Solar panels are often subject to heated debate, with many arguing over whether they’re value for money. And to add fuel to the fire, our research has found that solar panels can create issues for mortgage lenders too.
Photovoltaic (PV) panels aren’t cheap – you can expect to splash out between £6k and £10k depending on the size of the system. However, anyone who can afford to pay upfront can immediately benefit from feed-in-tariffs (FIT), which pay households for any excess electricity they produce.
But what about the rest of us who can’t afford panels upfront and don’t want to take out a loan? We want to do our bit for the environment and enjoy cheaper electricity bills too. Is the answer to rent out our roofs?
Are rent-a-roof schemes worth it?
Homeowners can get solar panels at no cost through ‘free’ solar schemes, where you lease your roof to a solar firm, typically for 25 years. While homeowners benefit from reduced electricity bills, the solar firm installs and maintains the panels, making profit by exporting the power they generate back to the grid and earning money from the government’s FIT.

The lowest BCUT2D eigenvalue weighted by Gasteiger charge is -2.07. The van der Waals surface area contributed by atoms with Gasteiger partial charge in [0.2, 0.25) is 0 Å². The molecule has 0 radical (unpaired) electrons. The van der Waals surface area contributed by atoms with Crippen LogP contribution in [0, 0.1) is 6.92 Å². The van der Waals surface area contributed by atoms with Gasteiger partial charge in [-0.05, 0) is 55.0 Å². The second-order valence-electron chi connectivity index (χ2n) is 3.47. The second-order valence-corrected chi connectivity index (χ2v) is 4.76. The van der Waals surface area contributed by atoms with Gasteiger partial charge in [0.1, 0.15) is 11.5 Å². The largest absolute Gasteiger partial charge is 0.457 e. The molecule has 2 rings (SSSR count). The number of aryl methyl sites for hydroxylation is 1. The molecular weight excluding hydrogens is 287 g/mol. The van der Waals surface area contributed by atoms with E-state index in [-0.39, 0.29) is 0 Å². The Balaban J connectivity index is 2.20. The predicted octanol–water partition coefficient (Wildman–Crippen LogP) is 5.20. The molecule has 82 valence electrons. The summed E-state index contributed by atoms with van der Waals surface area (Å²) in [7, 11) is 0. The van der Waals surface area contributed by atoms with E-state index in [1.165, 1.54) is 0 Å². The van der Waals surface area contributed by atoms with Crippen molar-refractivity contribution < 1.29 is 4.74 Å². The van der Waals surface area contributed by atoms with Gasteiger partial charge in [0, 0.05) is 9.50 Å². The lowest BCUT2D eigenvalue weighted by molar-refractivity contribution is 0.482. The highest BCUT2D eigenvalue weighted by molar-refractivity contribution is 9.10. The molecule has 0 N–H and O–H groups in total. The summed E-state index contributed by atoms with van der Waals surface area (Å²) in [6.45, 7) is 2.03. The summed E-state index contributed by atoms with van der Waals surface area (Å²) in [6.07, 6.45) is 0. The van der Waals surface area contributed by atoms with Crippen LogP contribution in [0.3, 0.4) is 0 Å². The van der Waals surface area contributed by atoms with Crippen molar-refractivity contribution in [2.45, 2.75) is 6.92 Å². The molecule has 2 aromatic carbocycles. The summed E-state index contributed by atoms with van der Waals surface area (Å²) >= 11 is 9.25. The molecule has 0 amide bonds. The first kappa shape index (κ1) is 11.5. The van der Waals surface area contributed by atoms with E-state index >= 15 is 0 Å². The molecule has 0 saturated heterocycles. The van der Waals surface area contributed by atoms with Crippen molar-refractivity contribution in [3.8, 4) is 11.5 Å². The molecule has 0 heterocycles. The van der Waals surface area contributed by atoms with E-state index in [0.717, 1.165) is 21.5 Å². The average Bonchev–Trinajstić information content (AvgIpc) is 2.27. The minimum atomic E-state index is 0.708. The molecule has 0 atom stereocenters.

It sounds like a fair trade, but in September 2010, our research threw up questions around how cost effective rent-a-roof schemes really are. At the same time, our latest research into the solar panel policies of the UK’s ten largest mortgage lenders has cast a further shadow of doubt over free solar panel viability.
To lend, or not to lend?
Most lenders said applications would be accepted as long as the property’s solar panels are up to the Council of Mortgage Lenders’ (CML) minimum requirements. However, Lloyds Banking Group said it would only be willing to lend on properties where free solar panels were installed by one of its approved providers – of which there were 75 at last count.
Royal Bank of Scotland said it usually approves all mortgages for homes with solar panels bought upfront where no lease is involved, but it reserves the right to refuse applications for free schemes.
In our research, we found that Yorkshire Building Society is the only lender which considers all applications for solar panels – both leased and bought upfront – on a case-by-case basis.
Meanwhile, only Barclays and Nationwide were of the opinion that, as long as the lease is ‘acceptable’ to them, installing solar panels should not impact on a property’s valuation. Given the differing opinions among mortgage lenders, it would be a good idea to contact yours before installing solar panels.
Are you considering a rent-a-roof scheme, or have you leased your roof already? Did you have any problems with your mortgage lender?